Announcing: A New Homebrew QRP Contest!!

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From: howie cahn (wb2cpu@world.std.com)
Date: Thu Dec 07 1995 - 15:40:35 EST


Hi all --
I write the 'QRP Contesting' column in NCJ, the ARRL's contest magazine. A
couple of months ago I asked for help here on the qrp-l list. I was
looking for people who operate with homebrew QRP equipment, AND, who
participate in the major, non-QRP-only contests like the CQ and ARRL DX
tests. Frankly, I was disappointed by the response. There don't seem to be
too many of you guys out there. So, instead of using my next column to
report on homebrew, QRP contesters, I decided to do something to try to
encourage more people to try it. Here, and in the next issue of NCJ (out
in January), I'm announcing a new contest. Actually, it's a
contest-within-a-contest. You can think of it as a new category for
entering the ARRL DX contest, only it's sponsored by me instead of the
League.

Contest Rules
Basically, the idea is this: The contest period exactly coincides with the
February, 1996 ARRL CW DX Contest. All the rules for that event, as
published in QST, that are appropriate for the QRP operating class,
regarding valid QSOs, contest exchange, and scoring, apply. There will be
two entry categories, 'homebrew' and 'kit', as defined below. I will award
a plaque and certificates if I get at least two logs submitted in a
category, each of which has 25 or more QSOs that have point value (the NCJ
column will say 50 QSOs but I've decided to make it easier). The actual
number of certificates will be determined by the number of entries
received but I'll try to be liberal and creative in deciding. If your
station is part commercial and part homebrew I will accept a log that
contains only the QSOs made with the homebrew radios.

Please send logs to me by the same date they're due at the ARRL. Logs may
be sent on paper in either printed or legibly written form, by e-mail in
ASCII, or, on a PC-compatible 3.5" disk, either in ASCII or in a CT 7, or
later, file. I will confirm receipt of all logs received that include an
e-mail address. My address is:

        Howie Cahn, WB2CPU
        295 Beacon Street #23
        Boston, MA 02116
        wb2cpu@world.std.com

I'm not a lawyer and I'm making up these rules on the fly so please don't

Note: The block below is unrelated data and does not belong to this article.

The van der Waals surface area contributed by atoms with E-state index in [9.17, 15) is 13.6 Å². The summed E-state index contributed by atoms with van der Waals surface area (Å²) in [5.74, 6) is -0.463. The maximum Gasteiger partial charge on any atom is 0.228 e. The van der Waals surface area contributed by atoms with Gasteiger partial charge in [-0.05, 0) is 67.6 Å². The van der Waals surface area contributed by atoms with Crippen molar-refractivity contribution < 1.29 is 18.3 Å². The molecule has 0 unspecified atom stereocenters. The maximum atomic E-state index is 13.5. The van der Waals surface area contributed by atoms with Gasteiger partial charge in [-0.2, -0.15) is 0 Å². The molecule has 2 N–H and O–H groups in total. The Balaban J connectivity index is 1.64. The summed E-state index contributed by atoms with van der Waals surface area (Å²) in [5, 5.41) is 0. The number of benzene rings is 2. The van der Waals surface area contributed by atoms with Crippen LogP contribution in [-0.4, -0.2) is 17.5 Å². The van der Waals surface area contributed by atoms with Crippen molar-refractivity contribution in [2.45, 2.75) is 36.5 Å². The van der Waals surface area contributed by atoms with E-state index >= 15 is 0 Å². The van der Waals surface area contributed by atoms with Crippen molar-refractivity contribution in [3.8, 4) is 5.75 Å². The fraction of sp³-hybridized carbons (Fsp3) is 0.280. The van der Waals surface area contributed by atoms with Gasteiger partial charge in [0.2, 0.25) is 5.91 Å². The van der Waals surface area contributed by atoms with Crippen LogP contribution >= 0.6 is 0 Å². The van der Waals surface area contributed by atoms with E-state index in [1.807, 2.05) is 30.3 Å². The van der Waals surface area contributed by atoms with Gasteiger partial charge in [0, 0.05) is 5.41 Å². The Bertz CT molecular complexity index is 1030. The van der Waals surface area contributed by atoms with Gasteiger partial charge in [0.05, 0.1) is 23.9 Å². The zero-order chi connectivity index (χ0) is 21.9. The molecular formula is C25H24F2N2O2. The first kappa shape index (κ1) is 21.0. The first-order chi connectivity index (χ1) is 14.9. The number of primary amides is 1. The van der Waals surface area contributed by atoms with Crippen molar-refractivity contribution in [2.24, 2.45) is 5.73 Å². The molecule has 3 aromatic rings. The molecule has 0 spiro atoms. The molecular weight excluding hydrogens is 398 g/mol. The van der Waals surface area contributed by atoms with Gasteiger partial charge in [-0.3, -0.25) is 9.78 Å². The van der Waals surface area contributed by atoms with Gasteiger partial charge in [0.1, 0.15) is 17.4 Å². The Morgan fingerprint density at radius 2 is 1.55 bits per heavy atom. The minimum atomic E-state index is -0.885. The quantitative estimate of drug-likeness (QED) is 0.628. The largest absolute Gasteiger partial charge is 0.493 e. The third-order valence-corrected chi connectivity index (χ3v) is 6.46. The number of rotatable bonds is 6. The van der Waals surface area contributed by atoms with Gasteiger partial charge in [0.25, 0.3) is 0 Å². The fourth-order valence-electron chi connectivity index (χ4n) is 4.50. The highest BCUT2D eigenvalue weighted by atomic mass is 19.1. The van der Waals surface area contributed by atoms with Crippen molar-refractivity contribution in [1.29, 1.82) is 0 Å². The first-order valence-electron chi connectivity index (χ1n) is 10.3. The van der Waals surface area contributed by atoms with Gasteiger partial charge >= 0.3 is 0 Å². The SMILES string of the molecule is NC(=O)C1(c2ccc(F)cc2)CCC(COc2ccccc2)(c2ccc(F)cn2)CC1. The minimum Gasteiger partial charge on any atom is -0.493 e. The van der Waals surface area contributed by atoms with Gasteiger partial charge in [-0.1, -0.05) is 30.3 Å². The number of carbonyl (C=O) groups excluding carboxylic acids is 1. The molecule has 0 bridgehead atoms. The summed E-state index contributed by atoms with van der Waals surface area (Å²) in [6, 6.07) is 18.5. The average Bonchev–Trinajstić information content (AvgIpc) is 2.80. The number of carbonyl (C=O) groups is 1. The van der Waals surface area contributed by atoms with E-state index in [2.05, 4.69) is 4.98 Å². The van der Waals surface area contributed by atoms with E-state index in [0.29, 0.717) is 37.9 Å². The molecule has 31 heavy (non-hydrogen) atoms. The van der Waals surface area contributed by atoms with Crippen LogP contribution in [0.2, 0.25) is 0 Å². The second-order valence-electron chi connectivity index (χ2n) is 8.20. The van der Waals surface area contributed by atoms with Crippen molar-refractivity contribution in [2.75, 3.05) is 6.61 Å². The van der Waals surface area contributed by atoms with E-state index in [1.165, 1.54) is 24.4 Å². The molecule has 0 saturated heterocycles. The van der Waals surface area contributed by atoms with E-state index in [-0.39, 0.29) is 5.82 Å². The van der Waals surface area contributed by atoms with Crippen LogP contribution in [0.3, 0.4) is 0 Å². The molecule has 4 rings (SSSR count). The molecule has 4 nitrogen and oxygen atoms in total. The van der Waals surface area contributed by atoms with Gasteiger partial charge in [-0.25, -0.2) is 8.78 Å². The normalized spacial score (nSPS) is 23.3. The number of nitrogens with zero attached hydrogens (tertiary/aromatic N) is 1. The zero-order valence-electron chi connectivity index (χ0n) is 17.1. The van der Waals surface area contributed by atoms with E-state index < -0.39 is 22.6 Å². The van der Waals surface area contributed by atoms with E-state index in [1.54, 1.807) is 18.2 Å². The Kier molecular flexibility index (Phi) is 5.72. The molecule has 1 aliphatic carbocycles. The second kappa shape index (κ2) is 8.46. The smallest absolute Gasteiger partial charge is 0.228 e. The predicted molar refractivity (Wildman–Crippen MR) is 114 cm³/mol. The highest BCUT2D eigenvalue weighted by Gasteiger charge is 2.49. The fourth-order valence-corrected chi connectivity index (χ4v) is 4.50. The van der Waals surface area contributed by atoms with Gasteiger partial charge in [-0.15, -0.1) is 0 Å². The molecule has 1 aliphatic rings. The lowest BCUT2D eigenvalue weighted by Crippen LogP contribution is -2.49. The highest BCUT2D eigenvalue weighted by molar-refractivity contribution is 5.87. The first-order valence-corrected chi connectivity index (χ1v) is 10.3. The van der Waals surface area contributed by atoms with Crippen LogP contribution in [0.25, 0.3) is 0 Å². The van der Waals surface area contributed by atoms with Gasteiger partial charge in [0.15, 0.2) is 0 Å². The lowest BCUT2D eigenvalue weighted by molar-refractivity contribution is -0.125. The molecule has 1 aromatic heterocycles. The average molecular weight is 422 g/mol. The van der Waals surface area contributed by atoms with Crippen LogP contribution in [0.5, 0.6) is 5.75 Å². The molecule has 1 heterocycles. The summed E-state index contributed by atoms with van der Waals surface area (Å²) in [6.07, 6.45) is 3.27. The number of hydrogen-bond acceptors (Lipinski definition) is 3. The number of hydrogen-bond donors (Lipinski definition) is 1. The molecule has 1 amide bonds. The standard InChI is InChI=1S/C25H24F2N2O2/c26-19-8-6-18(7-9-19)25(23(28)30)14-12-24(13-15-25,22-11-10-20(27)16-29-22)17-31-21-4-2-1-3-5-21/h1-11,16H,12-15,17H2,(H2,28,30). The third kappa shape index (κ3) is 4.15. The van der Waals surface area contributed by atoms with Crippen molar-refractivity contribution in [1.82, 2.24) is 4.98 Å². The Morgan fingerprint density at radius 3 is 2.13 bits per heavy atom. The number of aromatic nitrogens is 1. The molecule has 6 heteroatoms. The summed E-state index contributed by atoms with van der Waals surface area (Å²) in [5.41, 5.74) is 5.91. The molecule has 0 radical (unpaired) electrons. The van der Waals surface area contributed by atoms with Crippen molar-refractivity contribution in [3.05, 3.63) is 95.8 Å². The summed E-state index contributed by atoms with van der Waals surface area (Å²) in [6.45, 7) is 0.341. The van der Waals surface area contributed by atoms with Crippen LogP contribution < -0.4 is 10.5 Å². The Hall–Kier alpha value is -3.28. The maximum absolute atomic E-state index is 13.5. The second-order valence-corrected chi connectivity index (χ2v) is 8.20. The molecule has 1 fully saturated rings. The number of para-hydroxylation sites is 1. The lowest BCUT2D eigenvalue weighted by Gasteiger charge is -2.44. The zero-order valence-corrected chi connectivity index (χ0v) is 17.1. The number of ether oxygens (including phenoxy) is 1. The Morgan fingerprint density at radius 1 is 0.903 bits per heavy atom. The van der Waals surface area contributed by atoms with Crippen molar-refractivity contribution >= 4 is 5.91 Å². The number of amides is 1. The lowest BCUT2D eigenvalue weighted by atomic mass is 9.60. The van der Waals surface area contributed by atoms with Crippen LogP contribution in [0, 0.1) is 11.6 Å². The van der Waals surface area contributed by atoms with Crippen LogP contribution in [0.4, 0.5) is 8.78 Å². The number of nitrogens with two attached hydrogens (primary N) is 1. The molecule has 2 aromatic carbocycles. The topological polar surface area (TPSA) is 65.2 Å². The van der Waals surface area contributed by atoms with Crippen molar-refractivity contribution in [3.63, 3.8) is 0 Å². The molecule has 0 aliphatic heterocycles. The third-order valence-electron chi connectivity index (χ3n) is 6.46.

look too hard for loopholes. The idea is to have fun and to encourage
equipment building and contest operating. I may change the rules some more
based on whatever feedback I receive. Feel free to contact me to ask about
rule changes or with any other questions.

I realize there already are homebrew QRP contests. They usually have
relatively few participants and don't afford many of the advantages of the
larger contests. During a big contest you may be able to work dozens of
European super-stations, with their good ears and high-gain antennas, with
less than a watt into a reasonably matched dipole (at least those of us on
the U.S. East Coast can). My hope is that by getting on during a major DX
test people will see the great opportunities these events offer for
evaluating equipment and building up country totals.

What Is Homebrew??
As we've seen in the discussion here in the last few days, deciding what
qualifies as homebrew equipment is one of the perennially debated
questions in the QRP community. In general, I agree with those who say
that whether or not your equipment is homebrew shouldn't factor into
contest scoring. Since this is specifically a homebrew-only contest,
however, I do need to define what homebrew is. As others have done, I've
divided equipment up into 'kit' and 'pure homebrew'. I've come up with the
following definitions for these two entry categories. The definitions are
admittedly not perfect but I think are as good as others I've seen that
are much less concise.

Kit Class: The installation of all components in the RF sections of both
the transmitter and the receiver sections of all equipment used was
performed by the operator.

Homebrew Class: Same as for kit. In addition, if one or more printed
circuit boards are used in the RF sections of the transmitter and/or
receiver, they must have been etched by the operator.

Could any of you who are editors of QRP or other club newsletters help me
publicize this? Feel free to publish or repost this message. It may be
edited as needed.

72/73... howie
wb2cpu@world.std.com


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